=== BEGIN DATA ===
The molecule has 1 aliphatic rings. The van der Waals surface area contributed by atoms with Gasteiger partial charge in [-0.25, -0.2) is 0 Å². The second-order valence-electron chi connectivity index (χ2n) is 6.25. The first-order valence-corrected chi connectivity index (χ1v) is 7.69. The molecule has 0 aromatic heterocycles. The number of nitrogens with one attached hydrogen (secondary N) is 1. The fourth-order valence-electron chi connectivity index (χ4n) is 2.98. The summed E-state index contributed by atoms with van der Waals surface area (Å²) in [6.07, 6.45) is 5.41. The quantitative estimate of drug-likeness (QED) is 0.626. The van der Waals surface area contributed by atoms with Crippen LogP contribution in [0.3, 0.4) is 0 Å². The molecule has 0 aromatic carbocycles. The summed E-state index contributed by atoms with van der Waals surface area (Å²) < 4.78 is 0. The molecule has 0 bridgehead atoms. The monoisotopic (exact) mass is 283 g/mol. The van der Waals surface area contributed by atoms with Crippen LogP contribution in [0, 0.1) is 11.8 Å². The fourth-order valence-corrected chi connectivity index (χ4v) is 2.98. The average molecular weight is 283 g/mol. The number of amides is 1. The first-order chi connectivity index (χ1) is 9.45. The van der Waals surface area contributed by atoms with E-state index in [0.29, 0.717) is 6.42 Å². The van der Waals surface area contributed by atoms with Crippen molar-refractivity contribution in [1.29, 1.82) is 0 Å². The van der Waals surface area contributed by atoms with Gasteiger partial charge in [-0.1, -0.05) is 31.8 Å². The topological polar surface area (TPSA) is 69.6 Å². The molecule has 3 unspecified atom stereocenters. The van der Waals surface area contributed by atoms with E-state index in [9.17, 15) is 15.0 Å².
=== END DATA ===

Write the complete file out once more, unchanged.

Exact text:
The molecule has 1 aliphatic rings. The van der Waals surface area contributed by atoms with Gasteiger partial charge in [-0.25, -0.2) is 0 Å². The second-order valence-electron chi connectivity index (χ2n) is 6.25. The first-order valence-corrected chi connectivity index (χ1v) is 7.69. The molecule has 0 aromatic heterocycles. The number of nitrogens with one attached hydrogen (secondary N) is 1. The fourth-order valence-electron chi connectivity index (χ4n) is 2.98. The summed E-state index contributed by atoms with van der Waals surface area (Å²) in [6.07, 6.45) is 5.41. The quantitative estimate of drug-likeness (QED) is 0.626. The van der Waals surface area contributed by atoms with Crippen LogP contribution in [0.3, 0.4) is 0 Å². The molecule has 0 aromatic carbocycles. The summed E-state index contributed by atoms with van der Waals surface area (Å²) < 4.78 is 0. The molecule has 0 bridgehead atoms. The monoisotopic (exact) mass is 283 g/mol. The van der Waals surface area contributed by atoms with Crippen LogP contribution in [0, 0.1) is 11.8 Å². The fourth-order valence-corrected chi connectivity index (χ4v) is 2.98. The average molecular weight is 283 g/mol. The number of amides is 1. The first-order chi connectivity index (χ1) is 9.45. The van der Waals surface area contributed by atoms with E-state index in [0.29, 0.717) is 6.42 Å². The van der Waals surface area contributed by atoms with Crippen molar-refractivity contribution in [1.29, 1.82) is 0 Å². The van der Waals surface area contributed by atoms with Gasteiger partial charge in [-0.1, -0.05) is 31.8 Å². The topological polar surface area (TPSA) is 69.6 Å². The molecule has 3 unspecified atom stereocenters. The van der Waals surface area contributed by atoms with E-state index in [9.17, 15) is 15.0 Å².